Remember the 3 R’s: Reassure, Respond, and Refocus.
Consider the situation. Investigate why a hallucination or delusion is occurring in that particular moment. Beyond mental and medical causes, there can also be environmental and social causes as well.
Keep a journal to record when, where, and how your loved one experiences delusions or hallucinations. Record how your loved one is behaving, and what sorts of events have happened recently.
Control the environment. Make sure there is sufficient lighting in the room and not too many distractions. A radio or TV, for example, might cause your loved one to hear voices and not understand that what’s coming from the speakers is not actually in the room. Also, pulling curtains or shades can provide comfort for someone afraid of being watched.
Have backups. If there’s something like a favorite mug or glasses that your loved one keeps misplacing, have multiples of that same item. That way, frustration and the need to search won’t boil over into aggression.
Be flexible. Sometimes the kindest thing you can do is to tell a small fib. “It was just me that made that noise. I dropped a pan. Do you feel safe now?”
Employ the art of distraction. Creating an activity for your loved one to focus on can help to move past a hallucination. Music can help (for more information, click here), or getting out a photo album.
Demonstrate caring. Hallucinations and delusions are frightening, so address the feelings behind the behavior. Offer reassurance and show your loved one that you care. For instance, you might ask, “Would you like for me to stay here with you for a while?” or “Do you think a night light would look nice in this room?”
Be sure to consult with a doctor in order to best understand why your loved one is hallucinating or having delusions and whether medication is indicated. For both delusions and hallucinations, medications called antipsychotics are sometimes prescribed. Antipsychotics, also called “neuroleptics,” are prescribed for health conditions including schizophrenia, and have been shown to help people with dementia who struggle with these symptoms.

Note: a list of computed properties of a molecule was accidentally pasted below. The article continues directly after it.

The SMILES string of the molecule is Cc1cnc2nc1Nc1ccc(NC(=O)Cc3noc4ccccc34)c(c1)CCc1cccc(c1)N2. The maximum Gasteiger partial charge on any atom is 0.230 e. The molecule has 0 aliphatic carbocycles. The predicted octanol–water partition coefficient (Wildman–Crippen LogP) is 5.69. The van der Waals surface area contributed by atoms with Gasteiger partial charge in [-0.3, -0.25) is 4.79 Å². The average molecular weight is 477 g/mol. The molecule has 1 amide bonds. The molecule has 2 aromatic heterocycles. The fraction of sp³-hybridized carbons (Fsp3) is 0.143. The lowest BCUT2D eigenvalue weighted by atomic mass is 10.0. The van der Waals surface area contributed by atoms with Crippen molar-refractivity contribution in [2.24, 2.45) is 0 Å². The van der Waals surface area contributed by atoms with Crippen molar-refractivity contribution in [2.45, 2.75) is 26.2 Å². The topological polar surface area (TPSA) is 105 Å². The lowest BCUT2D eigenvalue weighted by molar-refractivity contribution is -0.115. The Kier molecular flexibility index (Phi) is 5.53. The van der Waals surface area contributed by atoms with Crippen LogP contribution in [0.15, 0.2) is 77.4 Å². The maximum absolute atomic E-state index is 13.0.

Doctors may prescribe any of a number of antipsychotics after evaluating your loved one, but the drug most often used to help dementia-related hallucinations and delusions is Risperidone, which has been shown to alleviate symptoms in the short term. The side effects of risperidone and other antipsychotics can be severe – including muscle tremors, weight gain, fatigue, and dizziness – and non-drug treatments (suggested above) are typically preferred. A doctor may, however, conclude that medication is necessary.
Another non-pharmaceutical option is cannabidiol (CBD). Studies of the brain have shown that CBD’s effects can include alleviating hallucinations, delusions, and other behaviors associated with psychosis, without the harsh side effects associated with antipsychotics. CBD is extracted from the cannabis (marijuana) plant, but excludes the THC that produces the “high” effect from marijuana. It can be taken any number of ways besides smoking, and is fast becoming more readily available throughout the United States. For more information about CBD’s benefits for loved ones with Alzheimer’s or a related dementia, and whether it’s available in your state, click here.